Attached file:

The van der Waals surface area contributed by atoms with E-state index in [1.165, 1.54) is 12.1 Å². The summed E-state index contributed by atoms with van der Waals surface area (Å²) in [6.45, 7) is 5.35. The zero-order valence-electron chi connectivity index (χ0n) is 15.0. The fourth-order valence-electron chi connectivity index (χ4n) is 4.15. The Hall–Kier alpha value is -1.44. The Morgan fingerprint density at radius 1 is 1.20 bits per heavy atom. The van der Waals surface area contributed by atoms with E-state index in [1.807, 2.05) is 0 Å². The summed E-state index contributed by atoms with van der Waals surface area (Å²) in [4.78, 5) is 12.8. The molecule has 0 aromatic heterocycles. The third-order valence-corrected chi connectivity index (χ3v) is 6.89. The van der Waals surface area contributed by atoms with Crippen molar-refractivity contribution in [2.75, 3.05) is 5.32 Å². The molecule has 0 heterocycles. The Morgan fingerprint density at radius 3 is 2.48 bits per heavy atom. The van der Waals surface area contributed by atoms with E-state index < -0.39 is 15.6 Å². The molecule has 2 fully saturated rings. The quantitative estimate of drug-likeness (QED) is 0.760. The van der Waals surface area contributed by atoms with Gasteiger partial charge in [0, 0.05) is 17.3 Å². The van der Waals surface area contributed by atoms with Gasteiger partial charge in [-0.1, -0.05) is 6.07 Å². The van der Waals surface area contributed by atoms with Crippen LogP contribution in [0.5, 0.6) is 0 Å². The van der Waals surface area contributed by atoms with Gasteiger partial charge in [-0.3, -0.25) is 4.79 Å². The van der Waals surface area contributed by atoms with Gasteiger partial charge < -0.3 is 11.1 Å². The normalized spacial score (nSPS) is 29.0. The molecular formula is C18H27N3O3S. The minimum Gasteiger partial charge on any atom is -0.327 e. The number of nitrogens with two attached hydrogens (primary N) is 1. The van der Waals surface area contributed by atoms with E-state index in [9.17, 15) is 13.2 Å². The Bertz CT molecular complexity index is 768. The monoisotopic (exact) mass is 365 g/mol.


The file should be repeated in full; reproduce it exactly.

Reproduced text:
The van der Waals surface area contributed by atoms with E-state index in [1.165, 1.54) is 12.1 Å². The summed E-state index contributed by atoms with van der Waals surface area (Å²) in [6.45, 7) is 5.35. The zero-order valence-electron chi connectivity index (χ0n) is 15.0. The fourth-order valence-electron chi connectivity index (χ4n) is 4.15. The Hall–Kier alpha value is -1.44. The Morgan fingerprint density at radius 1 is 1.20 bits per heavy atom. The van der Waals surface area contributed by atoms with E-state index in [1.807, 2.05) is 0 Å². The summed E-state index contributed by atoms with van der Waals surface area (Å²) in [4.78, 5) is 12.8. The molecule has 0 aromatic heterocycles. The third-order valence-corrected chi connectivity index (χ3v) is 6.89. The van der Waals surface area contributed by atoms with Crippen molar-refractivity contribution in [2.75, 3.05) is 5.32 Å². The molecule has 0 heterocycles. The Morgan fingerprint density at radius 3 is 2.48 bits per heavy atom. The van der Waals surface area contributed by atoms with E-state index < -0.39 is 15.6 Å². The molecule has 2 fully saturated rings. The quantitative estimate of drug-likeness (QED) is 0.760. The van der Waals surface area contributed by atoms with Gasteiger partial charge in [0, 0.05) is 17.3 Å². The van der Waals surface area contributed by atoms with Gasteiger partial charge in [-0.1, -0.05) is 6.07 Å². The van der Waals surface area contributed by atoms with Crippen LogP contribution in [0.5, 0.6) is 0 Å². The van der Waals surface area contributed by atoms with Gasteiger partial charge in [-0.3, -0.25) is 4.79 Å². The van der Waals surface area contributed by atoms with Gasteiger partial charge < -0.3 is 11.1 Å². The normalized spacial score (nSPS) is 29.0. The molecular formula is C18H27N3O3S. The minimum Gasteiger partial charge on any atom is -0.327 e. The number of nitrogens with two attached hydrogens (primary N) is 1. The van der Waals surface area contributed by atoms with E-state index in [9.17, 15) is 13.2 Å². The Bertz CT molecular complexity index is 768. The monoisotopic (exact) mass is 365 g/mol.